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Let Me In (2010) Poster

(I) (2010)

Trivia

Jump to: Cameo (1) | Spoilers (7)
The trash bag that Richard Jenkins wears over his head in the murder scenes was the actor's idea.
The Morse code message shown at the end of the official trailer spells out the words "Help Me".
Elias Koteas, who plays the police detective, also provides the voice of Owen's father John.
Owen's mother's face is seen once, very briefly, throughout the entire film.
The word "vampire" is only said once in the film.
When Abby is barefoot in the snow, Chloë Grace Moretz was really barefoot. During filming the crew had to heat up her feet in between takes so she didn't get too cold.
Director Matt Reeves modeled the physical appearance and personality of Abby (Chloë Grace Moretz) after seeing photos of a 12-year old homeless girl taken by Mary Ellen Mark. Moretz said the sadness of her character was decided on by her and Reeves after seeing the photos.
Director Matt Reeves explained why a deleted scene, showing Abby (Chloë Grace Moretz) being attacked as a human, was cut. (The scene was released on the Internet.) Contrary to the belief that the scene, depicting her being changed to a vampire and entering Owen's mind, would be too intense for the viewers, Reeves stated that he felt the scene would have disturbed the flow of the film. He remarked that he wished it would have been able to make the final cut.
The candy, Now and Later, is a recurring object throughout the film. Owen (Kodi Smit-McPhee) is consistently eating the candy and hiding the wrappers, the candy's theme song is what Owen is singing in his first and last scene, and Abby (Chloë Grace Moretz) writes her first note to Owen on a Now and Later wrapper.
Despite being asked twice by Owen (Kodi Smit-McPhee), Abby (Chloë Grace Moretz) never reveals her true age.
The speech that President Ronald Reagan is seen giving on the television in the hospital is the famous "Evil Empire Speech". You can hear the line "Reverend clergy all, Senator Hawkins, distinguished members of the Florida congressional delegation..." which is the beginning of that speech.
Kodi-Smit McPhee does not have his first line of proper dialogue until 17 minutes into the film.
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Owen appears reading Romeo and Juliet and watching the 1968 film adaptation of Romeo and Juliet (1968), and even mentions that it's "boring". Actor Kodi Smit-McPhee would later star in Romeo & Juliet (2013), playing Benvolio.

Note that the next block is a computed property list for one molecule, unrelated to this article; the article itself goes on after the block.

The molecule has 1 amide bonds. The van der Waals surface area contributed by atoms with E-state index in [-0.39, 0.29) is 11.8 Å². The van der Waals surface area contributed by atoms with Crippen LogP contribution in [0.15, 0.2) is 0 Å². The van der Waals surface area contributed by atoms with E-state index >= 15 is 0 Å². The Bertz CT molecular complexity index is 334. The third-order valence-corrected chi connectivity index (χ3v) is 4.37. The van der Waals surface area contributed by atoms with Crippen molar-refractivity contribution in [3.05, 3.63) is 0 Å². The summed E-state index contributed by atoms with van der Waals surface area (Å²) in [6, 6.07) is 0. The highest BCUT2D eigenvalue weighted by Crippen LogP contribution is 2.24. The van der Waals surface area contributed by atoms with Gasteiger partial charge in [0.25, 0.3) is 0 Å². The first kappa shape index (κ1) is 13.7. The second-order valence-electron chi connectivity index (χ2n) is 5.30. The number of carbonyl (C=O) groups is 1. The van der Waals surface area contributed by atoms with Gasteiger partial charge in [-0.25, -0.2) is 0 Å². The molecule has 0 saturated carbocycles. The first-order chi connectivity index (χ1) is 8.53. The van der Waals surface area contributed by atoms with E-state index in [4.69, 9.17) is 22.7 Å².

Despite being at odds and antagonizing each other throughout the film, Kodi-Smit McPhee and Dylan Minnette do not exchange lines of dialogue until 66 minutes into the film.
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The title of the original Swedish novel, and the film based on it, is "Låt den rätte komma in", which means "Let the right one in". The English-language translation title was Let Me In.
Copies of the film were sent to members of the Academy of Motion Picture Arts & Sciences to be screened on November 19, 2010. It was viewed on the last day of the Oscar screenings.
In a few shots in the movie, a few lens flares can be seen. These shots are most likely a nod to director J.J. Abrams, who not only uses these types of shots in his movies, but he also grew up with the director of Let Me In, Matt Reeves.
Ariel Winter and Mary Mouser both auditioned for the role of Abby.
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Cameo 

Colin Moretz: The arcade counter attendant is played by the brother of lead actress Chloë Grace Moretz.

Spoilers 

The trivia items below may give away important plot points.

Director Matt Reeves stated the main thing he loved about the novel 'Let the Right One In' was the fact that Abby wasn't a scheming 250-year old woman inside a 12-year old body. She was very much a child emotionally and has had to protect herself from getting too close with anyone. He believed Abby was testing Owen to see if he would show he cared for her and stay or if he would get scared and stop seeing her.
Abby asks if Owen would still like her if she wasn't a girl. This is not only a reference to her being a vampire, but to the fact that, in the book, Abby (Eli) is actually a boy who was castrated at the same time that he was turned into a vampire.
In the scene where Abby is bleeding in front of Owen because she wasn't invited in, she wears a KISS Destroyer T-shirt. In the original novel, the KISS Destroyer album was the first cassette Oskar (Owen) listens to after he buys a Sony Walkman.
Owen's voyeurism is a recurring theme in the film. He spies on his neighbors Jack and Virginia from his telescope, his neighbor who exercises at home, Abby and the father from the cracked door, Abby while she is changing clothes, the policeman from the peephole in Abby's apartment, and Kenny on several occasions, including when he is harassed by his brother in front of his friends. Note that nearly all subjects of Owen's voyeurism are murdered by Abby.
The photo strip of Abby and a young boy is her with Richard Jenkins' character when he was 12.
In the novel, Eli is actually a boy who was castrated and turned into a vampire. In the original film Eli is androgynous as despite receiving a glimpse of the scarred genitalia implying that his / her novel backstory is canon, it is still left unexplained. In this installment Abby (Eli) is quite clearly a female. A deleted scene even shows Abby being bitten as a child which turned her into a vampire.
In the last scene on the train where Abby and Owen uses Morse code, Abby said "Hi" and Owen responded with "OX" (hugs and kisses).

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